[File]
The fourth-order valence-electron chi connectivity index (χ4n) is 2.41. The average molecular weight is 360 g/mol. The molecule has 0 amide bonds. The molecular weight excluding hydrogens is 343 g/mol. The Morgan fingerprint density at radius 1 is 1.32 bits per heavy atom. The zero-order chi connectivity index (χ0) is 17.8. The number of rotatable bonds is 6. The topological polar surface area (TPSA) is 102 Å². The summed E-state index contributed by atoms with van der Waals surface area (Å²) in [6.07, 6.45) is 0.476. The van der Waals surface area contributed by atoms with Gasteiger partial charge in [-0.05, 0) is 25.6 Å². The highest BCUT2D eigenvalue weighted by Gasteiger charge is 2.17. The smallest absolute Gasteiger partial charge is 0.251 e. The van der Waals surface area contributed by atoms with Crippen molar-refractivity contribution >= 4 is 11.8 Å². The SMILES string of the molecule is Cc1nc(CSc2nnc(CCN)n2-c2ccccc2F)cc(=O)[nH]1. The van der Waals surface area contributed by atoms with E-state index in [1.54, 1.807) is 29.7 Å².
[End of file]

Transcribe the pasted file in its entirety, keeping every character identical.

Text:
The fourth-order valence-electron chi connectivity index (χ4n) is 2.41. The average molecular weight is 360 g/mol. The molecule has 0 amide bonds. The molecular weight excluding hydrogens is 343 g/mol. The Morgan fingerprint density at radius 1 is 1.32 bits per heavy atom. The zero-order chi connectivity index (χ0) is 17.8. The number of rotatable bonds is 6. The topological polar surface area (TPSA) is 102 Å². The summed E-state index contributed by atoms with van der Waals surface area (Å²) in [6.07, 6.45) is 0.476. The van der Waals surface area contributed by atoms with Gasteiger partial charge in [-0.05, 0) is 25.6 Å². The highest BCUT2D eigenvalue weighted by Gasteiger charge is 2.17. The smallest absolute Gasteiger partial charge is 0.251 e. The van der Waals surface area contributed by atoms with Crippen molar-refractivity contribution >= 4 is 11.8 Å². The SMILES string of the molecule is Cc1nc(CSc2nnc(CCN)n2-c2ccccc2F)cc(=O)[nH]1. The van der Waals surface area contributed by atoms with E-state index in [1.54, 1.807) is 29.7 Å².